The first reason, some believe, is because of confusing statistics. Jenna Rutledge “[doesn’t] know who to trust. You hear evidence that seems to back global warming, but then you hear it’s a cyclical thing the earth goes through.” Many do not know who to go to for truthful and scientific evidence and statistics about Global Warming. Which is causing to the confusion and general lack of trust and belief in such a controversial topic.

“Scientists continue to amass evidence showing that global warming is one of the most pressing problems to ever confront humankind.”

A second reason for the decline of concern is cause by the publics conflicting emotions regarding the advancement of technology and our economy and the safety of our environment. Zhang Lianchao claims that “Economic development and environmental protection clash. The government focuses on development right now, but it should pay attention to environmental protection, too.”

There are still some that are very concerned and invested in creating a green world. But their dedication could actually be scaring away potential followers. “In fact, the louder and more alarmed climate advocates become in these efforts, the more they polarize the issue, driving away a conservative or moderate for every liberal they recruit to the cause,” argue Ted Nordhaus and Michael Shellenbergertoo far away:

There are a plethora of statistics that compliment and contradict each other. One of the main reasons public concern for Global Warming is declining is because of the always present ‘out of sight, out of mind’ way of life. If we can’t see it and it doesn’t affect us directly or immediately we don’t believe or understand the gravity of the situation.

The biggest question is “how do you keep the world engaged in a problem that will unfold over decades and even centuries?”

The largest problem leaders are finding is “convincing people to act – or sacrifice – now to ward off something in the distant future. Global warming is also a threat that doesn’t have a personal face like, say, Osama bin Laden represents in the West. The biggest villain here is invisible carbon dioxide.”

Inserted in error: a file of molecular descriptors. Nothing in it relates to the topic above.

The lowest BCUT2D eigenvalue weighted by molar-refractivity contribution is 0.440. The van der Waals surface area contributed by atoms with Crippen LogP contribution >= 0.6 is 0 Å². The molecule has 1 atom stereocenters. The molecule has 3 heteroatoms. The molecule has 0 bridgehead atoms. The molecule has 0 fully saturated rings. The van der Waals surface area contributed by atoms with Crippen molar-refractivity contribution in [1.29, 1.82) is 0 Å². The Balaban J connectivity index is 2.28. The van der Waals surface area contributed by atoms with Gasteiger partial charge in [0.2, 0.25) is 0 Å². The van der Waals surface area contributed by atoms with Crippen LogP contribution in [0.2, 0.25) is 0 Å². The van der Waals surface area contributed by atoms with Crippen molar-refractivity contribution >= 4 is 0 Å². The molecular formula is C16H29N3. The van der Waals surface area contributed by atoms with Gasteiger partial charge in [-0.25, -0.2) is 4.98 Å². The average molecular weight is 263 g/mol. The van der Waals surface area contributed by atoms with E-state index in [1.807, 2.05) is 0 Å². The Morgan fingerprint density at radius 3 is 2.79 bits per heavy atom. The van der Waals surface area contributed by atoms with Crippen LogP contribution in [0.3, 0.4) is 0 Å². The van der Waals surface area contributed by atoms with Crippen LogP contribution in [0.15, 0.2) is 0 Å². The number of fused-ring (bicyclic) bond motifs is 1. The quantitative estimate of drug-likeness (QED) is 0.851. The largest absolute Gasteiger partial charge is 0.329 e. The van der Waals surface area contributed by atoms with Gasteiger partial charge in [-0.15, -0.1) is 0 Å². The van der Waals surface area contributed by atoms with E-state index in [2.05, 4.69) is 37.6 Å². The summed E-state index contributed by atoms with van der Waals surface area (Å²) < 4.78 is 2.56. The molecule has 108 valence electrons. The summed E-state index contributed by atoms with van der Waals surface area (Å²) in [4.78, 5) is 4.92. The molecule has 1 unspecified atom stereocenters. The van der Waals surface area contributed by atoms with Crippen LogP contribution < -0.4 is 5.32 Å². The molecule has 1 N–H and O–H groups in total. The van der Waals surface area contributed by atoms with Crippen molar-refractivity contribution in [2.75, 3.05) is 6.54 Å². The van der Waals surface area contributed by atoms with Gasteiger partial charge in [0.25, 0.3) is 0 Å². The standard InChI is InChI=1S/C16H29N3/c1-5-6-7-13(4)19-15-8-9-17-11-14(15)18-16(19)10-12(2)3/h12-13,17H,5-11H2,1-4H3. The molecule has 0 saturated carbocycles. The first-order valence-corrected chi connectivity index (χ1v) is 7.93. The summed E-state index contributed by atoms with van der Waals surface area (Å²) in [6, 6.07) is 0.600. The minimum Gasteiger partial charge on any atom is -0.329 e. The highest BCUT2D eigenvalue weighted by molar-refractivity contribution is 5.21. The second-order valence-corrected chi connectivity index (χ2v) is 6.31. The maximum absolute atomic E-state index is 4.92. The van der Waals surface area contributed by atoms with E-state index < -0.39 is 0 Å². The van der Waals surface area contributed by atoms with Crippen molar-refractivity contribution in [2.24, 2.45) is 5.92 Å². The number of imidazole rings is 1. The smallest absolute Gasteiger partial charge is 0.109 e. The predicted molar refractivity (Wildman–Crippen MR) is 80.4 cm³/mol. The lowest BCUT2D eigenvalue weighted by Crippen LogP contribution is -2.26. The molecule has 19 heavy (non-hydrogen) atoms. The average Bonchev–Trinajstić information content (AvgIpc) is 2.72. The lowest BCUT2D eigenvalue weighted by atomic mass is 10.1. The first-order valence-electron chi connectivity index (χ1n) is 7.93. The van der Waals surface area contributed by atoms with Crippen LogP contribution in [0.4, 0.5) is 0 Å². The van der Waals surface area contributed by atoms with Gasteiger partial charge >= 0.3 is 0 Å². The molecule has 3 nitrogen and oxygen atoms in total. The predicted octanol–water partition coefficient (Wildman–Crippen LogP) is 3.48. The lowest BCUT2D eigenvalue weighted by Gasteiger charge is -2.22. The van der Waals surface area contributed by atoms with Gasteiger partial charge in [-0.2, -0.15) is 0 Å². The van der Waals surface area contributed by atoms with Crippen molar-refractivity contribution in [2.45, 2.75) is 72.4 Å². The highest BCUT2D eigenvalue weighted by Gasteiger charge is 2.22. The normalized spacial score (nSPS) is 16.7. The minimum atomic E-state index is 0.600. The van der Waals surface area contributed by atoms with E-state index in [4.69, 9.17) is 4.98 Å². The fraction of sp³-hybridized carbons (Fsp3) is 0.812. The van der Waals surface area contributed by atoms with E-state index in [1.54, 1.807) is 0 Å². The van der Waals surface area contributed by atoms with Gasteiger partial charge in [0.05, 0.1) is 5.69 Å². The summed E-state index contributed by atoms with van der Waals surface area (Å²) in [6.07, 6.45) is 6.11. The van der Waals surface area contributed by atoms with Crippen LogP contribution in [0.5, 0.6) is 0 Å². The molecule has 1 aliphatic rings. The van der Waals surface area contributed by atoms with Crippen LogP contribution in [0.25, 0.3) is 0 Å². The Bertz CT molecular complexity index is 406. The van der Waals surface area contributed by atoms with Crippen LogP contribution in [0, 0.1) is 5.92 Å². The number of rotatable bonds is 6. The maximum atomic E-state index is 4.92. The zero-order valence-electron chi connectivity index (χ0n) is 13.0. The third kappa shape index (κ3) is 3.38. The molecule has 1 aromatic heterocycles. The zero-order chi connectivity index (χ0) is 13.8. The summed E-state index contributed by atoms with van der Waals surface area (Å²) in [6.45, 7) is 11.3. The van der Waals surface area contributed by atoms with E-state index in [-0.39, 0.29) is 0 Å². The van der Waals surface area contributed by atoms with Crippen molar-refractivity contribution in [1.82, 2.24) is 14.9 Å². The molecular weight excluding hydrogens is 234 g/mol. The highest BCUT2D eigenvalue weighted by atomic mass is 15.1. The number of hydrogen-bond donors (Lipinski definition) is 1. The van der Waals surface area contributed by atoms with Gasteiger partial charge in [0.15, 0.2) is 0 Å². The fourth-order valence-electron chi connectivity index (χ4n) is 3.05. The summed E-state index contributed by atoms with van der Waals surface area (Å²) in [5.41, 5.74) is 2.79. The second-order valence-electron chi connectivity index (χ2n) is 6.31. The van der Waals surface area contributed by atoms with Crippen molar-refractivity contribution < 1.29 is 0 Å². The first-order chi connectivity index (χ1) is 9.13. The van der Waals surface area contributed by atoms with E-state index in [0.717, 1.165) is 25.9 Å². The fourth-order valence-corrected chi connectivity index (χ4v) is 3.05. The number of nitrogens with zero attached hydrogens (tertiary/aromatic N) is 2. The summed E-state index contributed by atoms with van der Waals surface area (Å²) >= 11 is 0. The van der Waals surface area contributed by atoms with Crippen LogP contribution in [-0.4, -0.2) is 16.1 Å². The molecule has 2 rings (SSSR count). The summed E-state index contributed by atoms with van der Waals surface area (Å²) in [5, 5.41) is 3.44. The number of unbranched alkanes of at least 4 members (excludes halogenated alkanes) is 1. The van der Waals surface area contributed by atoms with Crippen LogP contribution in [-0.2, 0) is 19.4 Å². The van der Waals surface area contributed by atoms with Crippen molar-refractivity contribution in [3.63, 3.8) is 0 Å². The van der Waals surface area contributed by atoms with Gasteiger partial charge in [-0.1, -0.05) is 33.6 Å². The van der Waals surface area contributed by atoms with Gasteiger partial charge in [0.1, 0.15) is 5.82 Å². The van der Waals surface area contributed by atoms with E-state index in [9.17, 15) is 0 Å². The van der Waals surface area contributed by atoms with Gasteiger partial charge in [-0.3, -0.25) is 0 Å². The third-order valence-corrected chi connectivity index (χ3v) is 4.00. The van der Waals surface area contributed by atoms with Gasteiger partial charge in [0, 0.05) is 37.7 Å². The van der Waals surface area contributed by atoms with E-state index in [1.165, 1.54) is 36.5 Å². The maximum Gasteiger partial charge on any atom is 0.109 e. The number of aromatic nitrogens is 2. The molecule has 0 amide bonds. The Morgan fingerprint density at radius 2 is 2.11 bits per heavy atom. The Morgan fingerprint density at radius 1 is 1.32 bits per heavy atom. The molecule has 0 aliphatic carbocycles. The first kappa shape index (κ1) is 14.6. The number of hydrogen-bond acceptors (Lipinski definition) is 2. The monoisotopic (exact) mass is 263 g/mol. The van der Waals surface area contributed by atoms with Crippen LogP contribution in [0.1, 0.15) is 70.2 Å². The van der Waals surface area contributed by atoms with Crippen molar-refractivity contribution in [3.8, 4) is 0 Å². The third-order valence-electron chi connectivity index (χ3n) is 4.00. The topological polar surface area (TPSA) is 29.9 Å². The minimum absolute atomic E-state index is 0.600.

Finally, many are so consumed in our concern and fear of this recession that the fear of something so futuristic seams insignificant.

Whether a person believes in Global Warming or not, we should hope for a positive outcome from the meeting in Copenhagen. We should aspire to make our world a more healthy place and eliminate the possibility of Global Warming occurring in the future.

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After We Stopped Dragging Our Knuckles and Traded in Our Clubs for a New Reality-By Kelsey Scanlon

In his article “Augmented Reality: Your World, Enhanced,” Gregory Lamb sheds light on augmented reality today and its function in everyday life and society.  Smart phones, he claims, are currently “[leading] the way in augmented reality, blending real life with digital imagery.”

Augmented reality-”the ability to blend data or virtual objects from the Internet with the ‘real world’ we see around us”-has for a long time been merely an idea tested in labs. Since it was first released, augmented reality has only developed in primitive ways. Recently, interest in augmented reality has increased significantly. Lamb expresses his concern for our culture’s whimsical and superficial tendencies to create “a bubble of overheated hype that pops and disappears.” While this concern is valid, due to our predictable and limited natural patterns as human beings, hopefully this time our IQs will over power our caveman attention spans and allow the human population the opportunity to expand our narrow ways of thinking and become a more effective and productive species with the help of augmented reality.

Today, augmented reality has expended to applications on smart phones and has appeared in airports and cars. In the past, augmented reality was used for simple tasks, such as the “first down” line during a football game on TV. According to Ori Inbar, whose Games Alfresco blog tracks developments in the fast-changing AR world, augmented reality is “being unleashed from basement computer labs around the world into the commercial world.” Many scientists and mathematicians claim that there is more to come from augmented reality. What we have created is just the beginning to a whole new lifestyle and way of view reality. Futuristic augmented reality will become a tool to allow a person to be more successful and productive in the workforce and day-to-day activities.

While productivity and efficiency are a part of future augmented reality research, presently augmented reality is most popular in entertainment and gaming; Which is not surprising given our need for constant diversions. Even with a recession and high unemployment rates, some businesspersons and entrepreneurs, specifically Mr. Inbar, predict entertainment augmented reality “‘to be the biggest market’ in the near future.” If we are smart, we will utilize the hype and popularity of augmented reality to help pull us out of this recession.